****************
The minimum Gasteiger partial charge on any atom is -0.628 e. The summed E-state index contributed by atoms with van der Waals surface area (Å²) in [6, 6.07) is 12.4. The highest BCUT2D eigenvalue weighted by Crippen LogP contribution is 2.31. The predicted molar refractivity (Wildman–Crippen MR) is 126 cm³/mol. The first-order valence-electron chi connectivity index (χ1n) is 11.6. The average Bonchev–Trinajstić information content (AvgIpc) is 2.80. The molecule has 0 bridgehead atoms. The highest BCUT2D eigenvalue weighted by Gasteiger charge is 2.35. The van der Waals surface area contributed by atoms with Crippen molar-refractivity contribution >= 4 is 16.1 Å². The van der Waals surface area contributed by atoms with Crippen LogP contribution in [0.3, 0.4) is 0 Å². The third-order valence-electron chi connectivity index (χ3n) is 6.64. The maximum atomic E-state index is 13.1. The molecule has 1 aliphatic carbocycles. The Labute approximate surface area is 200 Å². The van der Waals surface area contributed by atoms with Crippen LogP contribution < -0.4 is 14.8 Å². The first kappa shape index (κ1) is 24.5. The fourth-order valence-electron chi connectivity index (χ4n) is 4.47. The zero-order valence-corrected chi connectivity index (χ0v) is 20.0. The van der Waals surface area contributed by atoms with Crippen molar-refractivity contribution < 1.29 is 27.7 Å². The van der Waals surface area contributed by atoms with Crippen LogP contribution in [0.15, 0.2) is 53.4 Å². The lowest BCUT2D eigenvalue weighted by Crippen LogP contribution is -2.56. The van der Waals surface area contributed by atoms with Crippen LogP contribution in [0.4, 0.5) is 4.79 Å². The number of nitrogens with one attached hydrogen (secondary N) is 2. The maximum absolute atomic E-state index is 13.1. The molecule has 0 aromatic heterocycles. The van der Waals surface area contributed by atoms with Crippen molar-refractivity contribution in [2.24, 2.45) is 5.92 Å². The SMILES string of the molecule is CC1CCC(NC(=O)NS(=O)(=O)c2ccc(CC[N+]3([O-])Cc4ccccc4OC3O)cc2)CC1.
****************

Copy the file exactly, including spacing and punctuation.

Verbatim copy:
The minimum Gasteiger partial charge on any atom is -0.628 e. The summed E-state index contributed by atoms with van der Waals surface area (Å²) in [6, 6.07) is 12.4. The highest BCUT2D eigenvalue weighted by Crippen LogP contribution is 2.31. The predicted molar refractivity (Wildman–Crippen MR) is 126 cm³/mol. The first-order valence-electron chi connectivity index (χ1n) is 11.6. The average Bonchev–Trinajstić information content (AvgIpc) is 2.80. The molecule has 0 bridgehead atoms. The highest BCUT2D eigenvalue weighted by Gasteiger charge is 2.35. The van der Waals surface area contributed by atoms with Crippen molar-refractivity contribution >= 4 is 16.1 Å². The van der Waals surface area contributed by atoms with Crippen LogP contribution in [0.3, 0.4) is 0 Å². The third-order valence-electron chi connectivity index (χ3n) is 6.64. The maximum atomic E-state index is 13.1. The molecule has 1 aliphatic carbocycles. The Labute approximate surface area is 200 Å². The van der Waals surface area contributed by atoms with Crippen LogP contribution < -0.4 is 14.8 Å². The first kappa shape index (κ1) is 24.5. The fourth-order valence-electron chi connectivity index (χ4n) is 4.47. The zero-order valence-corrected chi connectivity index (χ0v) is 20.0. The van der Waals surface area contributed by atoms with Crippen molar-refractivity contribution < 1.29 is 27.7 Å². The van der Waals surface area contributed by atoms with Crippen LogP contribution in [0.15, 0.2) is 53.4 Å². The lowest BCUT2D eigenvalue weighted by Crippen LogP contribution is -2.56. The van der Waals surface area contributed by atoms with Crippen LogP contribution in [0.4, 0.5) is 4.79 Å². The number of nitrogens with one attached hydrogen (secondary N) is 2. The maximum absolute atomic E-state index is 13.1. The molecule has 0 aromatic heterocycles. The van der Waals surface area contributed by atoms with Crippen molar-refractivity contribution in [2.24, 2.45) is 5.92 Å². The SMILES string of the molecule is CC1CCC(NC(=O)NS(=O)(=O)c2ccc(CC[N+]3([O-])Cc4ccccc4OC3O)cc2)CC1.